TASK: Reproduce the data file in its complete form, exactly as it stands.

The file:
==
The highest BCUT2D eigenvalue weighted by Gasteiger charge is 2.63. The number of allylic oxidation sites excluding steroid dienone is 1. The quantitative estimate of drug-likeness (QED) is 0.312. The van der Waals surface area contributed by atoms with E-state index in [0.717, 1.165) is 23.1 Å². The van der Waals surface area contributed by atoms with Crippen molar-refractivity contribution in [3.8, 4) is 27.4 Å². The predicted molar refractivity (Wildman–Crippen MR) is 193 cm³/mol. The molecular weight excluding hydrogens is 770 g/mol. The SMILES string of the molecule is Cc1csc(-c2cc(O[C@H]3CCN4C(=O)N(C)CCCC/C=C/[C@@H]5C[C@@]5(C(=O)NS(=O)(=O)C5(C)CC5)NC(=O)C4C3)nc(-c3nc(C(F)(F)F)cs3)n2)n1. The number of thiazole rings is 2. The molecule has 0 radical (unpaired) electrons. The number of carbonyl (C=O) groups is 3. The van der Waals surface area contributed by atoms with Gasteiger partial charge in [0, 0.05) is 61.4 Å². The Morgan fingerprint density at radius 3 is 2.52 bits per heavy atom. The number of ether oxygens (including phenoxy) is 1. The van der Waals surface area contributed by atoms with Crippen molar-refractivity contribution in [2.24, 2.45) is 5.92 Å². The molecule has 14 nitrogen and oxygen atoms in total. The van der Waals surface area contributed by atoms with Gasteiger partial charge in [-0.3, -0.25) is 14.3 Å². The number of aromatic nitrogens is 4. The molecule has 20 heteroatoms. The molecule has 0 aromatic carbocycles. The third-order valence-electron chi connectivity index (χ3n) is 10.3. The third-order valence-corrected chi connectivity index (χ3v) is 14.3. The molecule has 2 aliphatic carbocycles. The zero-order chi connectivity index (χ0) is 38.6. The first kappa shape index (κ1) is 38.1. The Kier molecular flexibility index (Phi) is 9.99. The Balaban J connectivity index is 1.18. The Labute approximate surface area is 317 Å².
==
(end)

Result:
The highest BCUT2D eigenvalue weighted by Gasteiger charge is 2.63. The number of allylic oxidation sites excluding steroid dienone is 1. The quantitative estimate of drug-likeness (QED) is 0.312. The van der Waals surface area contributed by atoms with E-state index in [0.717, 1.165) is 23.1 Å². The van der Waals surface area contributed by atoms with Crippen molar-refractivity contribution in [3.8, 4) is 27.4 Å². The predicted molar refractivity (Wildman–Crippen MR) is 193 cm³/mol. The molecular weight excluding hydrogens is 770 g/mol. The SMILES string of the molecule is Cc1csc(-c2cc(O[C@H]3CCN4C(=O)N(C)CCCC/C=C/[C@@H]5C[C@@]5(C(=O)NS(=O)(=O)C5(C)CC5)NC(=O)C4C3)nc(-c3nc(C(F)(F)F)cs3)n2)n1. The number of thiazole rings is 2. The molecule has 0 radical (unpaired) electrons. The number of carbonyl (C=O) groups is 3. The van der Waals surface area contributed by atoms with Gasteiger partial charge in [0, 0.05) is 61.4 Å². The Morgan fingerprint density at radius 3 is 2.52 bits per heavy atom. The number of ether oxygens (including phenoxy) is 1. The van der Waals surface area contributed by atoms with Crippen molar-refractivity contribution in [2.24, 2.45) is 5.92 Å². The molecule has 14 nitrogen and oxygen atoms in total. The van der Waals surface area contributed by atoms with Gasteiger partial charge in [-0.3, -0.25) is 14.3 Å². The number of aromatic nitrogens is 4. The molecule has 20 heteroatoms. The molecule has 0 aromatic carbocycles. The third-order valence-electron chi connectivity index (χ3n) is 10.3. The third-order valence-corrected chi connectivity index (χ3v) is 14.3. The molecule has 2 aliphatic carbocycles. The zero-order chi connectivity index (χ0) is 38.6. The first kappa shape index (κ1) is 38.1. The Kier molecular flexibility index (Phi) is 9.99. The Balaban J connectivity index is 1.18. The Labute approximate surface area is 317 Å².